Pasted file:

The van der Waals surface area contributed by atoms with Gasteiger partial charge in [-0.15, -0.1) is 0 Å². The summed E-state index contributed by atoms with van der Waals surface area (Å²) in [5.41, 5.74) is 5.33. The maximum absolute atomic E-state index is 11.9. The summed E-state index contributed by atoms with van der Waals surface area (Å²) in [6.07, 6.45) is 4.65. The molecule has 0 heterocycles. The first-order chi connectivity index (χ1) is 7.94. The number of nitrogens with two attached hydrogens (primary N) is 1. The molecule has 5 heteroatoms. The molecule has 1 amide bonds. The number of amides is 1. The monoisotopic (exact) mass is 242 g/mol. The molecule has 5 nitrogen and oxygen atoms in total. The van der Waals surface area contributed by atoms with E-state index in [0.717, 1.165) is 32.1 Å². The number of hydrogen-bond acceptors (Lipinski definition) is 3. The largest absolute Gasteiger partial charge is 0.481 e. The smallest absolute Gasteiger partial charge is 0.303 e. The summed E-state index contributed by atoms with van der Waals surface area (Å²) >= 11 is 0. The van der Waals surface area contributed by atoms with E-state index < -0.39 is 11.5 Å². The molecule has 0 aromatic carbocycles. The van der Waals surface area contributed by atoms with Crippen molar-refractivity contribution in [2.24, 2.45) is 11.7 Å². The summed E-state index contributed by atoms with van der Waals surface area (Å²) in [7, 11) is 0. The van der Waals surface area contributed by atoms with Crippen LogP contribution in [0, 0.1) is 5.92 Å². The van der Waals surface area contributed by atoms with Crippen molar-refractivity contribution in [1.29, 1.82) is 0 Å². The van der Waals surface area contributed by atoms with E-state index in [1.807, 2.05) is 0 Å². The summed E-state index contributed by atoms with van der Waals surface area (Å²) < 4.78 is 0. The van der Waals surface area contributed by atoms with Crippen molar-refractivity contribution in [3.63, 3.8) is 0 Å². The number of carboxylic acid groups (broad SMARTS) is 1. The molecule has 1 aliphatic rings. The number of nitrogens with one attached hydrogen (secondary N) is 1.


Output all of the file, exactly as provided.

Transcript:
The van der Waals surface area contributed by atoms with Gasteiger partial charge in [-0.15, -0.1) is 0 Å². The summed E-state index contributed by atoms with van der Waals surface area (Å²) in [5.41, 5.74) is 5.33. The maximum absolute atomic E-state index is 11.9. The summed E-state index contributed by atoms with van der Waals surface area (Å²) in [6.07, 6.45) is 4.65. The molecule has 0 heterocycles. The first-order chi connectivity index (χ1) is 7.94. The number of nitrogens with two attached hydrogens (primary N) is 1. The molecule has 5 heteroatoms. The molecule has 1 amide bonds. The number of amides is 1. The monoisotopic (exact) mass is 242 g/mol. The molecule has 5 nitrogen and oxygen atoms in total. The van der Waals surface area contributed by atoms with E-state index in [0.717, 1.165) is 32.1 Å². The number of hydrogen-bond acceptors (Lipinski definition) is 3. The largest absolute Gasteiger partial charge is 0.481 e. The smallest absolute Gasteiger partial charge is 0.303 e. The summed E-state index contributed by atoms with van der Waals surface area (Å²) >= 11 is 0. The van der Waals surface area contributed by atoms with E-state index < -0.39 is 11.5 Å². The molecule has 0 aromatic carbocycles. The van der Waals surface area contributed by atoms with Crippen molar-refractivity contribution in [2.24, 2.45) is 11.7 Å². The summed E-state index contributed by atoms with van der Waals surface area (Å²) in [7, 11) is 0. The van der Waals surface area contributed by atoms with Crippen LogP contribution in [0, 0.1) is 5.92 Å². The van der Waals surface area contributed by atoms with Crippen molar-refractivity contribution in [1.29, 1.82) is 0 Å². The van der Waals surface area contributed by atoms with E-state index in [1.807, 2.05) is 0 Å². The summed E-state index contributed by atoms with van der Waals surface area (Å²) < 4.78 is 0. The van der Waals surface area contributed by atoms with Crippen molar-refractivity contribution in [3.63, 3.8) is 0 Å². The number of carboxylic acid groups (broad SMARTS) is 1. The molecule has 1 aliphatic rings. The number of nitrogens with one attached hydrogen (secondary N) is 1.